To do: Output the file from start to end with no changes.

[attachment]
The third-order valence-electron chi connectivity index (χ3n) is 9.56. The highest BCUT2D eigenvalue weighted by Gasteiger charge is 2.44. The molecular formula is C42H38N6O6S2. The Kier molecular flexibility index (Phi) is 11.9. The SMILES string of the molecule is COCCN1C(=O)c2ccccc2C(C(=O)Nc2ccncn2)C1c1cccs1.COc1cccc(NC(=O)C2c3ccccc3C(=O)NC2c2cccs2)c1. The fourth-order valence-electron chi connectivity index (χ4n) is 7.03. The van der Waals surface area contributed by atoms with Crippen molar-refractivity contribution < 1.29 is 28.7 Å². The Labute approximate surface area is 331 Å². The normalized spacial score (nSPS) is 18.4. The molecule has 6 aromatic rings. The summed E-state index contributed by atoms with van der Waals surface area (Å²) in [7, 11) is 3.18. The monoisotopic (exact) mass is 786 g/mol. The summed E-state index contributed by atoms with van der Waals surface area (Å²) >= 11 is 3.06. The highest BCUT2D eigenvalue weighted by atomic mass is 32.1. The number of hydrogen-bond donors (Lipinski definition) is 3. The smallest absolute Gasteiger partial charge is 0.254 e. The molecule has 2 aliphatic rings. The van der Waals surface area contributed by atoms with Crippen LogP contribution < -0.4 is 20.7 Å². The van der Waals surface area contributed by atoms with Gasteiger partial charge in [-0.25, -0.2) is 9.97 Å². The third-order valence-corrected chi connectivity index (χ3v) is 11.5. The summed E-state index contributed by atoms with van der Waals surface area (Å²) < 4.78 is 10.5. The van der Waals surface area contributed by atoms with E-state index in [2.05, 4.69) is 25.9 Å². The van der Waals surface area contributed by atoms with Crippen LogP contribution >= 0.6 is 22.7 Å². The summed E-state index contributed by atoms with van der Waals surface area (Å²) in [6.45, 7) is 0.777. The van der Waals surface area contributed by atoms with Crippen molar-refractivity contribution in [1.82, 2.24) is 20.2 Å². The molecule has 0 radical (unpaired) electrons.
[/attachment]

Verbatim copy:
The third-order valence-electron chi connectivity index (χ3n) is 9.56. The highest BCUT2D eigenvalue weighted by Gasteiger charge is 2.44. The molecular formula is C42H38N6O6S2. The Kier molecular flexibility index (Phi) is 11.9. The SMILES string of the molecule is COCCN1C(=O)c2ccccc2C(C(=O)Nc2ccncn2)C1c1cccs1.COc1cccc(NC(=O)C2c3ccccc3C(=O)NC2c2cccs2)c1. The fourth-order valence-electron chi connectivity index (χ4n) is 7.03. The van der Waals surface area contributed by atoms with Crippen molar-refractivity contribution < 1.29 is 28.7 Å². The Labute approximate surface area is 331 Å². The normalized spacial score (nSPS) is 18.4. The molecule has 6 aromatic rings. The summed E-state index contributed by atoms with van der Waals surface area (Å²) in [7, 11) is 3.18. The monoisotopic (exact) mass is 786 g/mol. The summed E-state index contributed by atoms with van der Waals surface area (Å²) >= 11 is 3.06. The highest BCUT2D eigenvalue weighted by atomic mass is 32.1. The number of hydrogen-bond donors (Lipinski definition) is 3. The smallest absolute Gasteiger partial charge is 0.254 e. The molecule has 2 aliphatic rings. The van der Waals surface area contributed by atoms with Crippen LogP contribution < -0.4 is 20.7 Å². The van der Waals surface area contributed by atoms with Gasteiger partial charge in [-0.25, -0.2) is 9.97 Å². The third-order valence-corrected chi connectivity index (χ3v) is 11.5. The summed E-state index contributed by atoms with van der Waals surface area (Å²) < 4.78 is 10.5. The van der Waals surface area contributed by atoms with E-state index in [2.05, 4.69) is 25.9 Å². The van der Waals surface area contributed by atoms with Crippen LogP contribution >= 0.6 is 22.7 Å². The summed E-state index contributed by atoms with van der Waals surface area (Å²) in [6.45, 7) is 0.777. The van der Waals surface area contributed by atoms with Crippen molar-refractivity contribution in [1.82, 2.24) is 20.2 Å². The molecule has 0 radical (unpaired) electrons.